On 26 August 1071 Romanus IV, Emperor of the Byzantine Empire (reigned 1068–1071), faced Sultan Alp Arslan of the Seljuk Turks (reigned 1059–1072) in the Battle of Manzikert. The battle ended in humiliating defeat and capture for Romanus. As a result the Empire temporarily lost control over most of Asia Minor to the invading Seljuk Turks. The Byzantines would regain its control over Asia Minor during the reign of Alexius I Comnenus (reigned 1081–1118). But early in his reign Myra was overtaken by the Turks. Nicholas' tomb in Myra had become a popular place of pilgrimage. Because of the many wars and attacks in the region, some Christians were concerned that access to the tomb might become difficult. For both the religious and commercial advantages of a major pilgrimage site, the Italian cities of Venice and Bari vied to get the Nicholas relics.[3] Taking advantage of the confusion, in the spring of 1087, sailors from Bari in Apulia seized part of the remains of the saint from his burial church in Myra, over the objections of the Orthodox monks. Returning to Bari, they brought the remains with them and cared for them. The remains arrived on 9 May 1087. There are numerous variations of this account. In some versions those taking the relics are characterized as thieves or pirates, in others they are said to have taken them in response to a vision wherein Saint Nicholas himself appeared and commanded that his relics be moved in order to preserve them from the impending Muslim conquest. Currently at Bari, there are two churches at his shrine, one Roman Catholic and one Orthodox.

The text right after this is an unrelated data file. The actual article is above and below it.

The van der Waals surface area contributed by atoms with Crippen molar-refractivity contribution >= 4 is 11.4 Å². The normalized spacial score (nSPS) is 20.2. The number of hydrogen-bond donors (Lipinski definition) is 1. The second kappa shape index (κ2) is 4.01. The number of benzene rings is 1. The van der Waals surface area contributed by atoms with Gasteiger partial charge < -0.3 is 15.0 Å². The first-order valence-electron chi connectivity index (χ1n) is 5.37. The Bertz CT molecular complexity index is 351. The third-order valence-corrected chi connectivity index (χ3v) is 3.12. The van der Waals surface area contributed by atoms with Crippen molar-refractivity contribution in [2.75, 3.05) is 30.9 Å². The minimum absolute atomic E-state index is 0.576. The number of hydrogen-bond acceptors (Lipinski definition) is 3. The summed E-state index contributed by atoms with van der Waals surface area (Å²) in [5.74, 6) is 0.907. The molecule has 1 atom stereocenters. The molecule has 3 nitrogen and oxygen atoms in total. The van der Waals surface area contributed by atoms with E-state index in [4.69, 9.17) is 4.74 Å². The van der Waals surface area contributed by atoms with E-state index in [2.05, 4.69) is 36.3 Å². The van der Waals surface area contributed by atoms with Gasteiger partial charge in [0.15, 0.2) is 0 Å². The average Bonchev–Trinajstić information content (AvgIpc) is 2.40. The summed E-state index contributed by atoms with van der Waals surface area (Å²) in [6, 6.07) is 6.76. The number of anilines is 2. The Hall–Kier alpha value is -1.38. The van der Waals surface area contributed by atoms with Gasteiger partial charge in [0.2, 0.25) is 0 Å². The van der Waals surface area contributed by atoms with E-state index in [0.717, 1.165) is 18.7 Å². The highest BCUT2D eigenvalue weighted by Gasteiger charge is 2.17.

Sailors from Bari collected just half of Nicholas' skeleton, leaving all the minor fragments in the grave. These were collected by Venetian sailors during the first crusade and brought to Venice, where a church to St. Nicholas, the patron of sailors, was built on the Lido. This tradition was confirmed in two scientific investigations of the relics in Bari and Venice, which revealed that the relics in the two cities belong to the same skeleton.[21][22] In our time, many churches in Europe, Russia and the United States claim to possess small relics, such as a tooth or a finger.[23]